LONDON (Reuters) – Sister Wendy Beckett, a nun and art historian who became an unlikely television star in Britain in the 1990s, died at the age of 88 on Wednesday, the Carmelite monastery at Quidenham in Norfolk said on Wednesday.
“I can confirm that Sr Wendy Beckett died today, at the age of 88, at 2.16 pm at a residential care home a couple of miles away from the Carmelite monastery at Quidenham”, a spokeswoman for the monastery told Reuters in an emailed statement.
South African-born Beckett was living in a caravan in the monastery in eastern England when she started studying art in the 1980s, according to the BBC, which broadcast her documentaries.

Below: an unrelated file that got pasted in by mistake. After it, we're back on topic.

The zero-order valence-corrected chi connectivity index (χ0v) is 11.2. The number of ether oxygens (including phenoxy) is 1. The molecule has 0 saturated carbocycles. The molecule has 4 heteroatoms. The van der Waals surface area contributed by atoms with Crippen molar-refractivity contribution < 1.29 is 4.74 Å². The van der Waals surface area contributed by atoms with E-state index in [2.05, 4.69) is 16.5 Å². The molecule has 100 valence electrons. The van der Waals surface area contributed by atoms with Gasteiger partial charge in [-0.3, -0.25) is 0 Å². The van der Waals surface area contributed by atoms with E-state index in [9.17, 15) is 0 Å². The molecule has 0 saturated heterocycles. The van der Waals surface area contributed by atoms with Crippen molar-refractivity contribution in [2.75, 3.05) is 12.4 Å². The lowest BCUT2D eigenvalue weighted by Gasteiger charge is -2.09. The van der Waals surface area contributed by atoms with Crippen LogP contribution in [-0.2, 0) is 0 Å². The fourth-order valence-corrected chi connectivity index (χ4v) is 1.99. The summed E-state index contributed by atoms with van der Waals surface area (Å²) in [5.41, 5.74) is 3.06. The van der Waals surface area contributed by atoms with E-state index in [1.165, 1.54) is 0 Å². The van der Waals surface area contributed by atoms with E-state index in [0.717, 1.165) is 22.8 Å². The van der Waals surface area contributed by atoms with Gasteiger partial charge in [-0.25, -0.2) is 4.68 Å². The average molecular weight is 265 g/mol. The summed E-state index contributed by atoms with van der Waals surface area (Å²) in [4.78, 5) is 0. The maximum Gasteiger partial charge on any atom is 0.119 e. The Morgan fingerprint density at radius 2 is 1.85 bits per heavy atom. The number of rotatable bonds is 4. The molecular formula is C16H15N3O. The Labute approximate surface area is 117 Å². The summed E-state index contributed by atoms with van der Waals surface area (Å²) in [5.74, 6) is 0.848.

Beckett wrote around 25 books, which included collections of poetry and meditations, and made a dozen documentaries, according to the New York Times.
She was spotted by a film crew at an exhibition and commissioned by the BBC to make a 1992 documentary – “Sister Wendy’s Odyssey” – about paintings and sculpture in six British museums.
She continued to make programmes for the next decade, speaking directly to the camera while wearing her black nun’s habit and winning fans in Britain and in the United States, where the programmes aired on public television.
Reporting by Paul Sandle and Kanishka Singh; editing by Hugh Lawson and Rosalba O’Brien